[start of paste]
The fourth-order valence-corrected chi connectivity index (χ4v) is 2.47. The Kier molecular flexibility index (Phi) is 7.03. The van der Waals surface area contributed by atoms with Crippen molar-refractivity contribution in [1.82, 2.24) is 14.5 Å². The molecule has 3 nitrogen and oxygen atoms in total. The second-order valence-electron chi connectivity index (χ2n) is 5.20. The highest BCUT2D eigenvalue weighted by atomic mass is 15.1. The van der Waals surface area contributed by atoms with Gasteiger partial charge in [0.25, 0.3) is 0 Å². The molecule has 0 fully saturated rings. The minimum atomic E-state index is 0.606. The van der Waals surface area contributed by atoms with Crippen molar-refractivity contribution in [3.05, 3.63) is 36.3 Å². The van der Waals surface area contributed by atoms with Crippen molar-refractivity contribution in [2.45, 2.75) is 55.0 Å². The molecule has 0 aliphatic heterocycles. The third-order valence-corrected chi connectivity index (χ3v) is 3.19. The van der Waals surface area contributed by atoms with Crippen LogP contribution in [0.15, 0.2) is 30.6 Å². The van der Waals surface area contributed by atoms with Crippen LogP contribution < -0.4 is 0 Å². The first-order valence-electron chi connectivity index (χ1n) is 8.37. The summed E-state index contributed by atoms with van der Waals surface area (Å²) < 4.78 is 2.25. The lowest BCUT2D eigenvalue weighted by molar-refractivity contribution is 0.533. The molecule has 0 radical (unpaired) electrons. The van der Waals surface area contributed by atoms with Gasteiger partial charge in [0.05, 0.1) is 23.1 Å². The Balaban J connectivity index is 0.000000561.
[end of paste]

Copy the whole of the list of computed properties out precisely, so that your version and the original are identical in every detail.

The fourth-order valence-corrected chi connectivity index (χ4v) is 2.47. The Kier molecular flexibility index (Phi) is 7.03. The van der Waals surface area contributed by atoms with Crippen molar-refractivity contribution in [1.82, 2.24) is 14.5 Å². The molecule has 3 nitrogen and oxygen atoms in total. The second-order valence-electron chi connectivity index (χ2n) is 5.20. The highest BCUT2D eigenvalue weighted by atomic mass is 15.1. The van der Waals surface area contributed by atoms with Gasteiger partial charge in [0.25, 0.3) is 0 Å². The molecule has 0 fully saturated rings. The minimum atomic E-state index is 0.606. The van der Waals surface area contributed by atoms with Crippen molar-refractivity contribution in [3.05, 3.63) is 36.3 Å². The van der Waals surface area contributed by atoms with Crippen molar-refractivity contribution in [2.45, 2.75) is 55.0 Å². The molecule has 0 aliphatic heterocycles. The third-order valence-corrected chi connectivity index (χ3v) is 3.19. The van der Waals surface area contributed by atoms with Crippen LogP contribution in [0.15, 0.2) is 30.6 Å². The van der Waals surface area contributed by atoms with Crippen LogP contribution < -0.4 is 0 Å². The first-order valence-electron chi connectivity index (χ1n) is 8.37. The summed E-state index contributed by atoms with van der Waals surface area (Å²) < 4.78 is 2.25. The lowest BCUT2D eigenvalue weighted by molar-refractivity contribution is 0.533. The molecule has 0 radical (unpaired) electrons. The van der Waals surface area contributed by atoms with Gasteiger partial charge in [0.05, 0.1) is 23.1 Å². The Balaban J connectivity index is 0.000000561.